At this stage, I am a learner, not a teacher. But for any of you who are interested in useful techniques, this is what I discovered today. Shifting your state of mind is as important as any fancy schooling. Reset expectations, check for your own mental glitches, stand tall and think of yourself as the good leader. I know it all sounds a bit nuts, but I can’t tell you the effect it had.
If bad habits have set in, or your horse is giving trouble, go back to basics. Essentially all I did today was walk my mare around a field. It does not sound very exciting or exacting. In fact, it reset our entire relationship. Perhaps the most important thing I learnt is that you can teach huge lessons by doing very, very small things.
On a purely practical level, moving your horse’s feet is the key to keeping her focussed. In herds, the leaders are the ones that get other horses to move. If Red loses concentration for a moment, or tries avoidance, I make her yield at the shoulder. I have found this is the easiest and quickest way to get her back to me. This is not something I learnt in a book; it is something I learnt from her, and through trial and error. I just touch her lightly at the back of her shoulder and get her to move sideways. For some reason, this brings back her focus like a laser.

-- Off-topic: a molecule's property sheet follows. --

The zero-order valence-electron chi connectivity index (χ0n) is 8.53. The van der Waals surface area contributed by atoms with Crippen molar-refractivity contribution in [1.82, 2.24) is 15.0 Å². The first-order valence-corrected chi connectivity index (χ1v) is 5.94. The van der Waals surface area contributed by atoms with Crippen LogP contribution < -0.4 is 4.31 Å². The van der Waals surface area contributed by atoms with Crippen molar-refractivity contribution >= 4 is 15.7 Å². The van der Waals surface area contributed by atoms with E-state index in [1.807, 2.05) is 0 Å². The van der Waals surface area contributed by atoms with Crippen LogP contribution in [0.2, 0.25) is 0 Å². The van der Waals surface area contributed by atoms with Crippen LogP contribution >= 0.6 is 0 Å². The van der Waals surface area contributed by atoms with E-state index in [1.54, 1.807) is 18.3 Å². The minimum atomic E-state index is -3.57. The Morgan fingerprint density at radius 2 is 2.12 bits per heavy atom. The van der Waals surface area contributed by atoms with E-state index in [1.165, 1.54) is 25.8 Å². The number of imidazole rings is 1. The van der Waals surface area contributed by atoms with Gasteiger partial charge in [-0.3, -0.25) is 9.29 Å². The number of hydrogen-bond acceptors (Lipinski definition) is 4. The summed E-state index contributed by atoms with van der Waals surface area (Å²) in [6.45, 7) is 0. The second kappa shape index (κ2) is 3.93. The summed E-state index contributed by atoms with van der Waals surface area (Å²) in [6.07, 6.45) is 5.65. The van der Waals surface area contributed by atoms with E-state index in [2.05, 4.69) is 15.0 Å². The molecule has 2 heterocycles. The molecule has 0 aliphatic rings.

I don’t think one should be hardline about the silence thing. (I don’t think one should be hardline about any of this; flexibility and responsiveness seem to me to be the absolute crucible of working well with equines.) Having horses is a joy, and one of the joys is talking nonsense to them. But every so often, you might try doing your groundwork without using your voice. I can’t tell you how powerful it was, both for me, and for the mare. I do think this, too, might be a life lesson. Sometimes, saying nothing is the most potent thing you can do.
And finally, don’t let yourself get bossed around. I have discovered that some natural horsemanship people are unnaturally dogmatic, and can be sneery about methods not their own. Find what works for you and your horse; listen to your own instincts; watch your horse’s reactions. Feel free to ignore every single sentence I have written today; take anything which you feel will have utility for you. I offer all this in the spirit of humility, because I am keenly aware of all the things I still do not know. I love shared experience, but that is all it is, not instruction or rules or commandments graven in stone. Perhaps that, too, is quite like life.